Female Octopuses Throw Things At Males That Harrass Them
New research has revealed that female octopuses throw sand, shells and algae at males during unwanted mating attempts.
Since 2015, University of Sydney researchers have been studying octopuses in Jervis Bay on New South Wales‘ south coast, and they have recently discovered that female octopuses, known as hens, would toss shells and silt at other octopuses.
Previously, octopuses have been recorded spitting and hurling debris at each other, which could indicate they are attempting to use weapons. In one incident in December 2016, a single female octopus flung material ten times, five of which hit a male in a nearby cave who had been seeking to mate with her multiple times, according to the scientists. It was even documented that sometimes fish were occasionally hit instead of octopuses.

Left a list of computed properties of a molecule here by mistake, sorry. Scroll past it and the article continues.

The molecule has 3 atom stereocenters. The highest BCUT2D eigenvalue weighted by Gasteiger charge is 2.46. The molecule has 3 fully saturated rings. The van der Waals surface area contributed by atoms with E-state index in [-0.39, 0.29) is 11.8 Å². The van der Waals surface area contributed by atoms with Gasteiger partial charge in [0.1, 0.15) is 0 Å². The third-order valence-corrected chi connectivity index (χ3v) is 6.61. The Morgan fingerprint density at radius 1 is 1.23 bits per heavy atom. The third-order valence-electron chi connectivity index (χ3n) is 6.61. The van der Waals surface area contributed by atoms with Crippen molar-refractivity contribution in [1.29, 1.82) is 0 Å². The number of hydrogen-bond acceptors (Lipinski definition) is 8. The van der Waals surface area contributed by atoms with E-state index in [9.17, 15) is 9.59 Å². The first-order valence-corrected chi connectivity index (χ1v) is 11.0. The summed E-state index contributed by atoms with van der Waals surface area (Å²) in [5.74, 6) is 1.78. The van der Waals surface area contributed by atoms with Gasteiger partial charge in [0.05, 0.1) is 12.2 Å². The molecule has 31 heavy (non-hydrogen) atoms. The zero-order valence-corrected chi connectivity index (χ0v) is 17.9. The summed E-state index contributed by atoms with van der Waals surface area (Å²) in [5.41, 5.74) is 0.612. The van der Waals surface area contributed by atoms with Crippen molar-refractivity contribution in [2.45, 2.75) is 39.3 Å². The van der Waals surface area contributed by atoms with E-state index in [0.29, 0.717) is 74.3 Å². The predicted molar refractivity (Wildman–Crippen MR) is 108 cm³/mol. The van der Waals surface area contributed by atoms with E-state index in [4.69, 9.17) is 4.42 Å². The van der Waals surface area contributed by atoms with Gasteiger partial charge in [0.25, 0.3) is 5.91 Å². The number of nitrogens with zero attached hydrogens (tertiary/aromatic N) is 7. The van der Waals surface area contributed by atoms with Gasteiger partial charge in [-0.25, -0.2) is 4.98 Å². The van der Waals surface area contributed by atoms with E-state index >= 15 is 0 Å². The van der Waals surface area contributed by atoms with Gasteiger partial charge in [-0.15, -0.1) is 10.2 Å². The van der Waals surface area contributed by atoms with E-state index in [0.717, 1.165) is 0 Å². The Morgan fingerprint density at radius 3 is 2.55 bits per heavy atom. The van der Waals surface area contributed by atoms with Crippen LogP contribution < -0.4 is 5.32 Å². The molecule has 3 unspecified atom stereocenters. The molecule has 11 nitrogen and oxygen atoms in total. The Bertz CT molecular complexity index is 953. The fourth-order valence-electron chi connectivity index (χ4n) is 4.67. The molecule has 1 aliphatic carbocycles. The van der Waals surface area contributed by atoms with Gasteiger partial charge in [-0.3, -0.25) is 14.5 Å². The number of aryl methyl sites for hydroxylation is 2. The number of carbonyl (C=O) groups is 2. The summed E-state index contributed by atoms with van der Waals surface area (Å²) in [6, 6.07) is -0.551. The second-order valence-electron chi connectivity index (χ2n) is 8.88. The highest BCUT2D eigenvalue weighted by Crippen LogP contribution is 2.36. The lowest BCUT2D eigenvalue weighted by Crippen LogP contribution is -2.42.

However, researchers have said that throwing is common among octopuses: ‘The throwing of material by wild octopuses is common, at least at the site described here. These throws are achieved by gathering material and holding it in the arms, then expelling it under pressure.’
They added, as per The Independent: ‘Force is not imparted by the arms, as in a human throw, but the arms organize the projection of material by the jet.’
Researches came to the realisation that octopuses can ‘definitely be added to the shortlist of animals who regularly throw or propel objects, and provisionally added to the shorter list of those who direct their throws on other animals’.
‘If they are indeed targeted, these throws are directed at individuals of the same population in social interactions – the least common form of nonhuman throwing’.
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